• Various attempts to constrain the role of the courts versus that of the Government or Parliament (starting with various passages in that clause 1, but see eg clause 7)
• Various attempts to warn the courts away from applying or expanding Strasbourg jurisprudence (eg see clause 2)
• Preventing UK courts from interpreting Convention rights so as to require a public authority to comply with a positive obligation (clause 5)
• Placing very high thresholds in the way of claimants seeking remedies in UK courts (a “victim” plus “significant disadvantage” test for standing – clauses 13 and 15 – that is tighter than the standing test in relation to judicial review)
What is this likely to mean in practice for our planning and compulsory purchase system?
• Human rights compliance cases are likely to be even more difficult to run in the UK courts, leading some litigants to resort to commencing claims in the European Court of Human Rights in Strasbourg (probably having first had to try – and fail – in the UK courts).
• In practice, weaker discipline over the behaviour of the Government and public bodies – this will be to the detriment of good governance.
• Generally, more uncertainty as to the appropriate tests for the UK courts to apply in human rights cases, as case law develops around the new tests, in some parts of the Bill expressed in curiously subjective or general language.
What this Bill most certainly does not do is give any individual or company more rights than at present; quite the contrary. If the 1998 Act brought the rights home, to use the language of the 1997 white paper, such that they could be relied upon in the UK courts, this Bill does the opposite – their utility in the UK courts is to be constrained, meaning that once again the ultimate backstop is a claim to the European Court of Human Rights in Strasbourg.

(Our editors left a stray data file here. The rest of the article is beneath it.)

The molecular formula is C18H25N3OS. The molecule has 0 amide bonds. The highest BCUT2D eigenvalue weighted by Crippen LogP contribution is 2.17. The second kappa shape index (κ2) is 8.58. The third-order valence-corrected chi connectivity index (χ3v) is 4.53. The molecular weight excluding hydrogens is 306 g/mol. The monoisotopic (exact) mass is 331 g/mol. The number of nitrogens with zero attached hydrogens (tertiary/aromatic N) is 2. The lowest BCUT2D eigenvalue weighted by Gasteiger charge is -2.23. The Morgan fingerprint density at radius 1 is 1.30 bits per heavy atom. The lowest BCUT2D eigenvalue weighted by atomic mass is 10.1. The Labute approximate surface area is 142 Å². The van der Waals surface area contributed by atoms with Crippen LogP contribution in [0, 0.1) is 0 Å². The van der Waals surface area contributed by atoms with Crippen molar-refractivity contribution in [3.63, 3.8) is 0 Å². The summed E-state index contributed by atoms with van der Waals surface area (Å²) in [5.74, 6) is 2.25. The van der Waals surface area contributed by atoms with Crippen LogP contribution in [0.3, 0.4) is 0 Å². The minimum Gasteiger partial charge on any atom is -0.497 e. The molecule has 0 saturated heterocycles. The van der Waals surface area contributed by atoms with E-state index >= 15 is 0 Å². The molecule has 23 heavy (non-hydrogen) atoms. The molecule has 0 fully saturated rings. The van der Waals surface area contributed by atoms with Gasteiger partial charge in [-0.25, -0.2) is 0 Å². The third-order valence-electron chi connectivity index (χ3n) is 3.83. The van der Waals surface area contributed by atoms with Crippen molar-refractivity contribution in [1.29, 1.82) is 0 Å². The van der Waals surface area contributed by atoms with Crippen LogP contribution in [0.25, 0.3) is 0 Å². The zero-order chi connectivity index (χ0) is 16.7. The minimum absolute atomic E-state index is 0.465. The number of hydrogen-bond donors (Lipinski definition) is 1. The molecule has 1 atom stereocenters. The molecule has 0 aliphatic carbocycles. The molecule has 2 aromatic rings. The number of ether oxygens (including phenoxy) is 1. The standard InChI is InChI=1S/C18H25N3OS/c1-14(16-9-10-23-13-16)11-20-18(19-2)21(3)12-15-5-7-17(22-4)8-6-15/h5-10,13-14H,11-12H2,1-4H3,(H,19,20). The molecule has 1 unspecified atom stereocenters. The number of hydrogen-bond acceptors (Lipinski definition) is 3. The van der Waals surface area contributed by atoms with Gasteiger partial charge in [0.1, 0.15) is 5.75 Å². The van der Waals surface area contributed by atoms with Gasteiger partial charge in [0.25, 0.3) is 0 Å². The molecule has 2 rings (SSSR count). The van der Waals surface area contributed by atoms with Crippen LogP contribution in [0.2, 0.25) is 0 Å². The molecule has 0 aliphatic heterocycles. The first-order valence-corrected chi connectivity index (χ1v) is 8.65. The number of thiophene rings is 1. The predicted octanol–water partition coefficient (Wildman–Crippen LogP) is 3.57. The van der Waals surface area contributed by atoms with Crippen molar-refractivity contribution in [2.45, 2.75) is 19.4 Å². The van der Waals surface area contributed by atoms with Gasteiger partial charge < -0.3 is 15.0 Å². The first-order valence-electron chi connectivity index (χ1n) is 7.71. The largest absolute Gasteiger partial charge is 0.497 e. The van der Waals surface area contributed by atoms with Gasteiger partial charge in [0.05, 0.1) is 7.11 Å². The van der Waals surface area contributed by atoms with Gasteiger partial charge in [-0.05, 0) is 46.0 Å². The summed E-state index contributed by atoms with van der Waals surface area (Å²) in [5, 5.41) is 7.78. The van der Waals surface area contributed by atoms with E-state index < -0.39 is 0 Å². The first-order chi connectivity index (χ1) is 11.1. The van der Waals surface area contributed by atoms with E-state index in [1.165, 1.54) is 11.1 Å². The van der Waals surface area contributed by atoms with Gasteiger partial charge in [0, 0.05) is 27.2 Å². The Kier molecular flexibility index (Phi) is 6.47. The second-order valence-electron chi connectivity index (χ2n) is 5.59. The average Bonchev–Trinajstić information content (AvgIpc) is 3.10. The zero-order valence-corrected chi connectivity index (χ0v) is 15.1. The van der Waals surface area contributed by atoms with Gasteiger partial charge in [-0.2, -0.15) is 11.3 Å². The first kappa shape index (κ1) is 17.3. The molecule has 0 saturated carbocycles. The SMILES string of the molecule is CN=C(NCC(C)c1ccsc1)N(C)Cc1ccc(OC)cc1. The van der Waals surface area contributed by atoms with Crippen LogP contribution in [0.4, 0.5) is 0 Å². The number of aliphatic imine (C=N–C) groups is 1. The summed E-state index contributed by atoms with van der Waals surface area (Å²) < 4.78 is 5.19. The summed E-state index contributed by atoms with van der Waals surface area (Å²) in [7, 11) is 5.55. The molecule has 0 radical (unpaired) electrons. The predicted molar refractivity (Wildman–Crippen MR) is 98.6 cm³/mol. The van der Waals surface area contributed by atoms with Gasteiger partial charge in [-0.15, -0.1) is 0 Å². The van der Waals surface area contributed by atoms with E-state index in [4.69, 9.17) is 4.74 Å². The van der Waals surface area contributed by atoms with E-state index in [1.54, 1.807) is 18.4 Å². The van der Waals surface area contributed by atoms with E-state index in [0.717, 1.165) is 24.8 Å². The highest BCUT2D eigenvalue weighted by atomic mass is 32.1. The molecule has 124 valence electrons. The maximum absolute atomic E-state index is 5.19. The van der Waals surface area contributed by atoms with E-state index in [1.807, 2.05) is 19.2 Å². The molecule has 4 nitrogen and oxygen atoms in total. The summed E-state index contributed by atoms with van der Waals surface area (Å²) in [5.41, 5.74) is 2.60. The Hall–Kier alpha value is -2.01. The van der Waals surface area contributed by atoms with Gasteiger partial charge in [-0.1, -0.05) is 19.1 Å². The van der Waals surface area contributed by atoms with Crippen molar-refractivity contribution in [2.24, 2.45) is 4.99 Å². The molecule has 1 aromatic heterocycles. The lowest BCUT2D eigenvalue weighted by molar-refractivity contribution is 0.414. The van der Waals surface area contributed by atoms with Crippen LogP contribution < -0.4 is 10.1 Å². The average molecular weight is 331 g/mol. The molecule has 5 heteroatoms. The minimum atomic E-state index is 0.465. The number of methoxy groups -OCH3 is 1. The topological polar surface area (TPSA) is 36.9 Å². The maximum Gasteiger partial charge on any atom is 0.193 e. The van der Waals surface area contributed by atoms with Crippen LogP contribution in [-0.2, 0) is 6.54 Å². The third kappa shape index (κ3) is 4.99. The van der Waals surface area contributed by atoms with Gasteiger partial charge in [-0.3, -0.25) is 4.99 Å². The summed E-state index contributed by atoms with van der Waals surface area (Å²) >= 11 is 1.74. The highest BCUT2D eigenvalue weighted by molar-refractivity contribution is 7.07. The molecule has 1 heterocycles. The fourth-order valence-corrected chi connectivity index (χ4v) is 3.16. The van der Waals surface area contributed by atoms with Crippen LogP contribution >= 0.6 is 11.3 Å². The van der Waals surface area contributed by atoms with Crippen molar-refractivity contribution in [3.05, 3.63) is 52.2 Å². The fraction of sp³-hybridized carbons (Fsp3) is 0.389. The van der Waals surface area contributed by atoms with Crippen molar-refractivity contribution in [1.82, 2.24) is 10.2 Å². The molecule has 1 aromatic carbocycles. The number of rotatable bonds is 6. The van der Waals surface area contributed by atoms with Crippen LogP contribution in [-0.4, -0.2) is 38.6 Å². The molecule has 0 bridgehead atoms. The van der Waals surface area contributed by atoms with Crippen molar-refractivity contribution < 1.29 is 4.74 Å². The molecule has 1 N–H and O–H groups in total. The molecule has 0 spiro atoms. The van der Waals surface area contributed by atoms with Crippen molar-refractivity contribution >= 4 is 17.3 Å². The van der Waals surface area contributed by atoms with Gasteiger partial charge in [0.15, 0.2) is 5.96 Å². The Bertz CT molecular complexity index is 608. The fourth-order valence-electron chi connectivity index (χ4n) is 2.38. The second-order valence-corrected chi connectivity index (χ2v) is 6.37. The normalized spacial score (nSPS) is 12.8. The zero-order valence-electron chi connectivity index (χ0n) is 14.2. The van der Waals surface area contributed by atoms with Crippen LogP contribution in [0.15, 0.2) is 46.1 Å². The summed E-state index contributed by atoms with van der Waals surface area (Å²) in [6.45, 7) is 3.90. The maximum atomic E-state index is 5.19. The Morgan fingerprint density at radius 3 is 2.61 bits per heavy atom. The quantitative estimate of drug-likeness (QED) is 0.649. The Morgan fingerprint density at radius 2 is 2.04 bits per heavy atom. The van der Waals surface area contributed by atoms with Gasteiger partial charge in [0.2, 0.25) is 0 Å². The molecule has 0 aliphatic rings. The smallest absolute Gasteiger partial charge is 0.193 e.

Whether constraining the role of the UK courts in relation to the protection of our human rights is a good thing or a bad thing might depend upon whether which side of the fence you are on – but remember: there isn’t one of us who may not need to rely on our rights as against the state at some point, whether in our personal or work lives.
And if we are going to have a Bill of Rights Act, shouldn’t we have a think about what further rights should now be included?
Topically, the application of the Convention (particularly article 1 of the first protocol – the right to protection of property) very much came into our clubhouse discussion on 15 June, Land value capture via CPO. You can listen again here.
Simon Ricketts, 25 June 2022
Personal views, et cetera